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ERIC Number: EJ917053
Record Type: Journal
Publication Date: 2011
Pages: 10
Abstractor: As Provided
Reference Count: 0
ISBN: N/A
ISSN: ISSN-0021-9924
A Nonverbal Phoneme Deletion Task Administered in a Dynamic Assessment Format
Gillam, Sandra Laing; Fargo, Jamison; Foley, Beth; Olszewski, Abbie
Journal of Communication Disorders, v44 n2 p236-245 Mar-Apr 2011
Purpose: The purpose of the project was to design a nonverbal dynamic assessment of phoneme deletion that may prove useful with individuals who demonstrate complex communication needs (CCN) and are unable to communicate using natural speech or who present with moderate-severe speech impairments. Method: A nonverbal dynamic assessment of phoneme deletion with a systematic prompting and scoring system was developed and compared to the same measure administered using a traditional "static" format. Both versions were administered to 64 typically developing children ranging in age from 6 to 8;5. The dynamic phoneme deletion task was designed so that no verbal response was required. Children were asked to point to pictures representing each stimulus item. The same stimulus items were administered to children in a traditional static format, without the use of pictures. For example, in the dynamic assessment task, children were asked to point to 1 of 4 pictures (e.g., ice) to indicate their response when asked to delete "m" from "mice." In the static format, children were asked to "say" the real word left over after deleting "m" from "mice." Correlations between phoneme deletion tasks and word-level reading tasks were calculated. Results: Internal reliability for the nonverbal dynamic phoneme deletion task was [alpha] = 0.88 for the total sample. Correlations between the dynamic and static formats were high (r = 0.84) as were correlations between the deletion tasks and the measure of word-level reading (dynamic; r = 0.54, static; r = 0.53). Conclusions: These preliminary findings suggest that the nonverbal dynamic phoneme deletion task holds promise for use with children for whom speech output is compromised. Implications for use with children who use AAC or who have significant speech impairments and recommendations for future research are discussed. Learning outcomes: Readers will learn about a nonverbal dynamic assessment of phoneme deletion that may prove useful for measuring phoneme awareness for children who are unable to communicate using natural speech or who present with moderate-severe speech impairments. Readers will learn about the importance of accurate measurement of phoneme awareness for children with complex communication needs. Readers will also learn about how to develop and utilize reliable and valid measures of phoneme awareness for this population of children with communication impairments. (Contains 2 tables.)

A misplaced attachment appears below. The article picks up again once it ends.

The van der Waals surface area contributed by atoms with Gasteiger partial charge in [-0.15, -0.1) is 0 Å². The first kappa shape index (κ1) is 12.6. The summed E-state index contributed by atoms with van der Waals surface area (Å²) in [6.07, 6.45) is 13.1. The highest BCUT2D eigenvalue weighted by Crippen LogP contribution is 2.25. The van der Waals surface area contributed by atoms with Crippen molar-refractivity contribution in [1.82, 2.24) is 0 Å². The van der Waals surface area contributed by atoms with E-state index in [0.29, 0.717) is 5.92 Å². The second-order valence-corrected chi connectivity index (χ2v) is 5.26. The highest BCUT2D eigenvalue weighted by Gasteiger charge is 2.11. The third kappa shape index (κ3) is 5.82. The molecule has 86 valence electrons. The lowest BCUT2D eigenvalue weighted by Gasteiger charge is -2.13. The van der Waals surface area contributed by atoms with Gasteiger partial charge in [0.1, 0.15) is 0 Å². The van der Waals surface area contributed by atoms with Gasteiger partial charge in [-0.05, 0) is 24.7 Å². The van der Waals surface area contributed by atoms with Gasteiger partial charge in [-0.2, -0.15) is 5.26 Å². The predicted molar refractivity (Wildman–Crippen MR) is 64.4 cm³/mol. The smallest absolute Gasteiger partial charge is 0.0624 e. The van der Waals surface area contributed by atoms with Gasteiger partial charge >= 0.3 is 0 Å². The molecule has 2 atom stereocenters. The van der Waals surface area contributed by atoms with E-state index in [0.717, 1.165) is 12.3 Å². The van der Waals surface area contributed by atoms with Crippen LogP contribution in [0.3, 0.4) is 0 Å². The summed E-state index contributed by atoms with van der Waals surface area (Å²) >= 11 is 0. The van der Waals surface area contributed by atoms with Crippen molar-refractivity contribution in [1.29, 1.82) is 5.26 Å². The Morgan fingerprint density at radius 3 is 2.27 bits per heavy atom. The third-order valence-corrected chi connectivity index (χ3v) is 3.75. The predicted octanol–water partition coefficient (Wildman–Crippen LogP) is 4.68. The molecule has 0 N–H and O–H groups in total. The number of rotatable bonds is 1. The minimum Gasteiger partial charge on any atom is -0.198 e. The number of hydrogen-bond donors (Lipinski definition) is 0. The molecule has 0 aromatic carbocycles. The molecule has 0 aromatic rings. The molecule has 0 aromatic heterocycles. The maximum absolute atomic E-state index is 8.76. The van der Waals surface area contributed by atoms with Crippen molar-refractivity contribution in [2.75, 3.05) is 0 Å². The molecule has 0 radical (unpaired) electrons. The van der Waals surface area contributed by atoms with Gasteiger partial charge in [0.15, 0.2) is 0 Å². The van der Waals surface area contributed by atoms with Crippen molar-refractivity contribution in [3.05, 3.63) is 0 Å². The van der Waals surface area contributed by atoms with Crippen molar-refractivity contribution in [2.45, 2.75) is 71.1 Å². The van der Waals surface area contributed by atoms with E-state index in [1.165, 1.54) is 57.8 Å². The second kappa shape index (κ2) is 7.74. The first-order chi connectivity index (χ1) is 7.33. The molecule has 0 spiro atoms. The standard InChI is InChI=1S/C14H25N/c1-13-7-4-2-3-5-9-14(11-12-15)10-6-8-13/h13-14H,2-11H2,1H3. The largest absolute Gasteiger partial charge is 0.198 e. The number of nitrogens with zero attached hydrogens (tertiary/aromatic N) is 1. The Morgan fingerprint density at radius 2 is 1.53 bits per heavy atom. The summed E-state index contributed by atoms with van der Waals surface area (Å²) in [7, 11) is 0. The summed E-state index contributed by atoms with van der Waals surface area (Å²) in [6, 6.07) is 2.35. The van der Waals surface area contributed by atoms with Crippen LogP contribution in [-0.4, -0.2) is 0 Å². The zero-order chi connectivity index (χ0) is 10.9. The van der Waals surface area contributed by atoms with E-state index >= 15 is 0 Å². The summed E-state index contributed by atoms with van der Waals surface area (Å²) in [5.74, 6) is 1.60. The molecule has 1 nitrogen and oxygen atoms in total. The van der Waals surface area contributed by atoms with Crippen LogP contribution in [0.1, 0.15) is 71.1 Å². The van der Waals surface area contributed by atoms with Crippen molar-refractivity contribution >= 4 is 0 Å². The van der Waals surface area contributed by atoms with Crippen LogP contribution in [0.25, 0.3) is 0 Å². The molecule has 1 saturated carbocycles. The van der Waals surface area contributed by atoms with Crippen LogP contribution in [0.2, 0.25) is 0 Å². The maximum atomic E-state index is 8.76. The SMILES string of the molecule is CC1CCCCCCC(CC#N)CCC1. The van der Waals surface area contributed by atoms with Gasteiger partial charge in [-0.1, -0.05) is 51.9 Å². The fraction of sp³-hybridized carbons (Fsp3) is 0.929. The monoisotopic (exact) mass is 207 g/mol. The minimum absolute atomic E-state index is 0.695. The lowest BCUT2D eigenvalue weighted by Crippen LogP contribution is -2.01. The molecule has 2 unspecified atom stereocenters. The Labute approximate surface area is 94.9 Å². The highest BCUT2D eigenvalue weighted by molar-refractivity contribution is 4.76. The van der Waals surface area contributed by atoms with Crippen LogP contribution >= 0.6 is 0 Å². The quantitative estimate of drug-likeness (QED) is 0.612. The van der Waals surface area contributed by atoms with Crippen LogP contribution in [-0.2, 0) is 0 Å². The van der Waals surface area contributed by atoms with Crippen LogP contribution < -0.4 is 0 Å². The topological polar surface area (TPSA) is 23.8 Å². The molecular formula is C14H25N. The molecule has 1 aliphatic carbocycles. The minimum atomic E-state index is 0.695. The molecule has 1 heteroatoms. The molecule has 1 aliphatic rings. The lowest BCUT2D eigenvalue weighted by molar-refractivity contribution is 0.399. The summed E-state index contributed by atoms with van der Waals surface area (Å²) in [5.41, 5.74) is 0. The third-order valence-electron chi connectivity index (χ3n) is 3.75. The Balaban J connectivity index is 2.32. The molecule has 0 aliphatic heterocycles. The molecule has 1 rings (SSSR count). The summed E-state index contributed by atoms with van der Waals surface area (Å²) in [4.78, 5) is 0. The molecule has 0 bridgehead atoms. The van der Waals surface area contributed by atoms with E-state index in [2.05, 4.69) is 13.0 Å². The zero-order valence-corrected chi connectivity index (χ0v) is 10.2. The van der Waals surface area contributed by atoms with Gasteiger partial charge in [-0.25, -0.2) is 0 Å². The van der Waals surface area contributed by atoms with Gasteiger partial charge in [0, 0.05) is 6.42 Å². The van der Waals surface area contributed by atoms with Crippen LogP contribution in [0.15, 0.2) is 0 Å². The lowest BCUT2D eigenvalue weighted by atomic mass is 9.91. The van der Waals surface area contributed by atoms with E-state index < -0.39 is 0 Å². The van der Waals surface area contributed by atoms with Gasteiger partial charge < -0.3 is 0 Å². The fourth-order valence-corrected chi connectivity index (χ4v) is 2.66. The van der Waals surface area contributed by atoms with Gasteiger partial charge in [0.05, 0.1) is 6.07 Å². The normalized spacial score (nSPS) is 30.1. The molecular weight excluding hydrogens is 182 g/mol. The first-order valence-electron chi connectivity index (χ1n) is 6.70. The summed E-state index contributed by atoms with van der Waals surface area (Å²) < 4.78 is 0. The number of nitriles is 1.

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Publication Type: Journal Articles; Reports - Research
Education Level: N/A
Audience: N/A
Language: English
Sponsor: N/A
Authoring Institution: N/A